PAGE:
Indie singer-songwriter Curtis Peoples has gone a long way since we discovered him in 2005, shortly before he released his acoustic EP, 'Whisper to a Scream.' He has since then retooled and experimented to the deepest reaches of acoustic pop/rock starting with the lush arrangements from 'Rock Out! And Stay Awhile,' which featured Curtis alongside the mastery of Dave Yaden & The Weight. So what will Curtis do with hot producer Marshall Altman, responsible for the sounds of Marc Broussard, Kate Voegele and Chicago former Top Model-turned back-singer/songwriter Sarah VonderHaar?
The year long journey with Altman has produced Curtis' self-titled label debut, which like Curtis' self-released effort, has 10 tracks, including remakes of the Ryan Tedder co-penned 'Heart Will Fall', 'Got What I Wanted', and 'One More Time'. The album also features a song that never made it on any album by lifelong friend Tyler Hilton, 'Tell Me I'm Wrong'. The first song 'Back Where I'm Started' is a maturation process for Curtis' foray into more drum-driven upbeat pop/rock songs and while at times on his last release the upbeat songs were a bit uneven, the production and arrangement is much more airtight. The whole song will get you moving and standing up and clapping to the beat, whose sound will remind some of his fans of something Tom Petty would do.
Hit single 'Holding Me Down' is another upbeat rock ditty, showcasing some electric guitar play and showcases more of Curtis' new disposition to classic power-pop vibes. 'Tell Me I'm Wrong' is a song that failed to make any of Tyler Hilton's album and the lifelong friend of Peoples lent him the song and instead of totally rearranging the song to fit his own, he channels his good friend and you can even here Tyler doing backup vocals. Don't be surprised this song will start catapulting Curtis even higher as this song should find no problem getting placed on a myriad of television shows.
'All I Want' and 'Wake Up' are classic Curtis Peoples songs, with him on acoustic guitar and lush arrangements and beautiful lyrics. The former features a little piano while 'Wake Up' has a little hint of country, once again showing off Curtis' genre versatility.
The remakes of 'Heart Will Fall' and 'One More Time' is what makes the album go from great to good. The Ryan Tedder co-penned 'Heart Will Fall'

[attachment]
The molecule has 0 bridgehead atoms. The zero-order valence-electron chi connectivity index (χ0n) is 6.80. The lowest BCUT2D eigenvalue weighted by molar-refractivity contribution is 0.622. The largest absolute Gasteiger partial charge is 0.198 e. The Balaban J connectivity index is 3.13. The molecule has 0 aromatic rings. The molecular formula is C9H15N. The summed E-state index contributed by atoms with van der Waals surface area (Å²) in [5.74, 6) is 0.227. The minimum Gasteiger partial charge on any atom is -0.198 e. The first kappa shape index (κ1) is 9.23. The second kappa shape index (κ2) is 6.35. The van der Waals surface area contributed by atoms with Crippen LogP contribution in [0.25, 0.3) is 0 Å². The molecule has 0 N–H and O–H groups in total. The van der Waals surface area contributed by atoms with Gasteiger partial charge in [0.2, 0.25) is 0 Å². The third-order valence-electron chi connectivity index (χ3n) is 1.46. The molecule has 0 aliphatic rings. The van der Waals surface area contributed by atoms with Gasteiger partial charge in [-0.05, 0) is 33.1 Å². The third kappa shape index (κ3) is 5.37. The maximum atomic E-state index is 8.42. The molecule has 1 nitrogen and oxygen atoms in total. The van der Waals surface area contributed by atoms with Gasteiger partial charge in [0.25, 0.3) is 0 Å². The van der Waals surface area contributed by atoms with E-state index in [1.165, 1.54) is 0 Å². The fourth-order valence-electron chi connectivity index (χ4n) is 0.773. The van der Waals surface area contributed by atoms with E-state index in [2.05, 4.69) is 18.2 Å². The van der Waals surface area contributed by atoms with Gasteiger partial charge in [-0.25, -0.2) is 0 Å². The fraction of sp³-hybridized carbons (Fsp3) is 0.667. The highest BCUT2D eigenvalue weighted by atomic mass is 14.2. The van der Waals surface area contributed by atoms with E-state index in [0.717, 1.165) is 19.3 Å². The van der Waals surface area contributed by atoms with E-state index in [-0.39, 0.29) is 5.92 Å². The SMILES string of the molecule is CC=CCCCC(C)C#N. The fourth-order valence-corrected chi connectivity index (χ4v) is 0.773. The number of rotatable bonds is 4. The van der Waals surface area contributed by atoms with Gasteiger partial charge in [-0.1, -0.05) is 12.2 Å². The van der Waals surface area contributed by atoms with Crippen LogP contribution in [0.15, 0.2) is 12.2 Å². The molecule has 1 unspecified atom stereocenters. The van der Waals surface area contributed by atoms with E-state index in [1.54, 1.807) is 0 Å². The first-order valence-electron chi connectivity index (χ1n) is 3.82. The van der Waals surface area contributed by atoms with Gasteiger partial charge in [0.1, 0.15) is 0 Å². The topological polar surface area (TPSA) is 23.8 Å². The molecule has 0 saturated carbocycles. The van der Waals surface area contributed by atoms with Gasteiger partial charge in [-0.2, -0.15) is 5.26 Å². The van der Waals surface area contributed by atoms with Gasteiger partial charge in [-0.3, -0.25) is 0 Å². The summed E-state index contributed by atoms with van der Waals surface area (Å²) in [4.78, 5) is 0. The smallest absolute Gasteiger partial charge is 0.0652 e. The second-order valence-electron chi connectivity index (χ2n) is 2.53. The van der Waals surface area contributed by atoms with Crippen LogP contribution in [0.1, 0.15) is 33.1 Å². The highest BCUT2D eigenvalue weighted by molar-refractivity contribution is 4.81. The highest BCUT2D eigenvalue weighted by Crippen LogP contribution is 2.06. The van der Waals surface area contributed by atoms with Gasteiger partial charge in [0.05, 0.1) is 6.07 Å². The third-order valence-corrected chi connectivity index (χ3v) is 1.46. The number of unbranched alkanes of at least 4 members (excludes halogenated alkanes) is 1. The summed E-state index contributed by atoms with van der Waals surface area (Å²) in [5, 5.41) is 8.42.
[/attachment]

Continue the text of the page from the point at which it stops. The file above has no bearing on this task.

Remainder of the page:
gets too distracting with obvious synthesization of the electric guitar licks from the original song, which sounded far much better. And the instrumental bridge further drags down the Tedder gem by getting even more heavy and you almost get the feeling that Curtis is trying to soar his voice over the heavy and unnecessary sounds surrounding such a simple song. 'Got What We Wanted' is a remake of the original 'Got What We Wanted' and that remake is actually better than the original; he takes it a half-step further and adds background vocals and if someone can tell us who is the familiar female voice doing background vocals, you might get a bonus! Then it goes back downhill with the equally overdone remake of 'One More Time' where the new drum arrangement and strings create an auditory distraction and lets your ears fall off Curtis' natural rasp and then the return of the synthesizers further erodes the song's natural spirit that was captured in the original.
The album overall outside of the to be honest disaster of a pair of remakes showed a further polishing and retooling of Curtis' sound, which has gone a long way from the simple acoustic guitars in 2005 to a far much more fuller and organic sound we hear now. But the remakes of 'Heart Will Fall' and 'One More Time' were good enough to drag down his label debut from great to good and serves a lesson that remakes can be done if they don't get overmade and in Curtis' case, it was overmade and unnecessary to add bells & whistles. But despite the major missteps, the future remains very bright for Curtis Peoples and it's high time if you haven't yet, listen to this man's music. It's full of spirit, beautiful lyrics, and beautiful arrangements.
Name: "Curtis Peoples "
Label: The Control Group
Release Date: August 19, 2008
My rating: 4.1 out of 5
Alan Ho is the chief head at Musiqtone. You can contact him at firstname.lastname@example.org or fill out this feedback form below.